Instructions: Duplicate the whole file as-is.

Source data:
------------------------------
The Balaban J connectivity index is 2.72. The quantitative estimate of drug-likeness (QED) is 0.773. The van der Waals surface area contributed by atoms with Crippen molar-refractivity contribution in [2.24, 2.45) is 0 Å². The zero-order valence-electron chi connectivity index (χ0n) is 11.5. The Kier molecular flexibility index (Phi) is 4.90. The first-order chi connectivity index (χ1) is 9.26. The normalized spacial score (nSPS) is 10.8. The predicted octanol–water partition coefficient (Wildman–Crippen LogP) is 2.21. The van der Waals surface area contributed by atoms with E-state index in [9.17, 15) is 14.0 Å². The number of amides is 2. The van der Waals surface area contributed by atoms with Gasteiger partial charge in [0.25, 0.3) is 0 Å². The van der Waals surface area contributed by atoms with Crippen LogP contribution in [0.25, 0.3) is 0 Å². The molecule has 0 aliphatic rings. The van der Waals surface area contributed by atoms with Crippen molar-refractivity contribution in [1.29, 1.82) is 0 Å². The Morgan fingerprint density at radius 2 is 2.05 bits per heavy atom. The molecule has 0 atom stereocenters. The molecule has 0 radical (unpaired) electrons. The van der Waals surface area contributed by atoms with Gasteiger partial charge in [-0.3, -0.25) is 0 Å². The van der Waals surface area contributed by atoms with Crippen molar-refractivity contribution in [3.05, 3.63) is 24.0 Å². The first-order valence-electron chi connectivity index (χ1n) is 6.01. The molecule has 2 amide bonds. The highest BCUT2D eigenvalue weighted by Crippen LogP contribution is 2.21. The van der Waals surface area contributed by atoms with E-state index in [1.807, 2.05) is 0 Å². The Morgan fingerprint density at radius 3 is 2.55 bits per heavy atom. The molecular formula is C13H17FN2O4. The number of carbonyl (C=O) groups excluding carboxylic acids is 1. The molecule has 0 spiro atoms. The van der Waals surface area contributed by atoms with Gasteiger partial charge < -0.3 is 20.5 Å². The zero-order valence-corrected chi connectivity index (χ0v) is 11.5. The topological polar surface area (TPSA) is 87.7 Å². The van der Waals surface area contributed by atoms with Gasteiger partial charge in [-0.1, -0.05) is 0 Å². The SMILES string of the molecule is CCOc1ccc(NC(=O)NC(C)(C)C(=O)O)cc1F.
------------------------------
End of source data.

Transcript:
The Balaban J connectivity index is 2.72. The quantitative estimate of drug-likeness (QED) is 0.773. The van der Waals surface area contributed by atoms with Crippen molar-refractivity contribution in [2.24, 2.45) is 0 Å². The zero-order valence-electron chi connectivity index (χ0n) is 11.5. The Kier molecular flexibility index (Phi) is 4.90. The first-order chi connectivity index (χ1) is 9.26. The normalized spacial score (nSPS) is 10.8. The predicted octanol–water partition coefficient (Wildman–Crippen LogP) is 2.21. The van der Waals surface area contributed by atoms with E-state index in [9.17, 15) is 14.0 Å². The number of amides is 2. The van der Waals surface area contributed by atoms with Gasteiger partial charge in [0.25, 0.3) is 0 Å². The van der Waals surface area contributed by atoms with Crippen LogP contribution in [0.25, 0.3) is 0 Å². The molecule has 0 aliphatic rings. The van der Waals surface area contributed by atoms with Crippen molar-refractivity contribution in [1.29, 1.82) is 0 Å². The Morgan fingerprint density at radius 2 is 2.05 bits per heavy atom. The molecule has 0 atom stereocenters. The molecule has 0 radical (unpaired) electrons. The van der Waals surface area contributed by atoms with Gasteiger partial charge in [-0.3, -0.25) is 0 Å². The van der Waals surface area contributed by atoms with Crippen molar-refractivity contribution in [3.05, 3.63) is 24.0 Å². The first-order valence-electron chi connectivity index (χ1n) is 6.01. The molecule has 2 amide bonds. The highest BCUT2D eigenvalue weighted by Crippen LogP contribution is 2.21. The van der Waals surface area contributed by atoms with E-state index in [1.807, 2.05) is 0 Å². The Morgan fingerprint density at radius 3 is 2.55 bits per heavy atom. The molecular formula is C13H17FN2O4. The number of carbonyl (C=O) groups excluding carboxylic acids is 1. The molecule has 0 spiro atoms. The van der Waals surface area contributed by atoms with Gasteiger partial charge < -0.3 is 20.5 Å². The zero-order valence-corrected chi connectivity index (χ0v) is 11.5. The topological polar surface area (TPSA) is 87.7 Å². The van der Waals surface area contributed by atoms with Gasteiger partial charge in [-0.1, -0.05) is 0 Å². The SMILES string of the molecule is CCOc1ccc(NC(=O)NC(C)(C)C(=O)O)cc1F.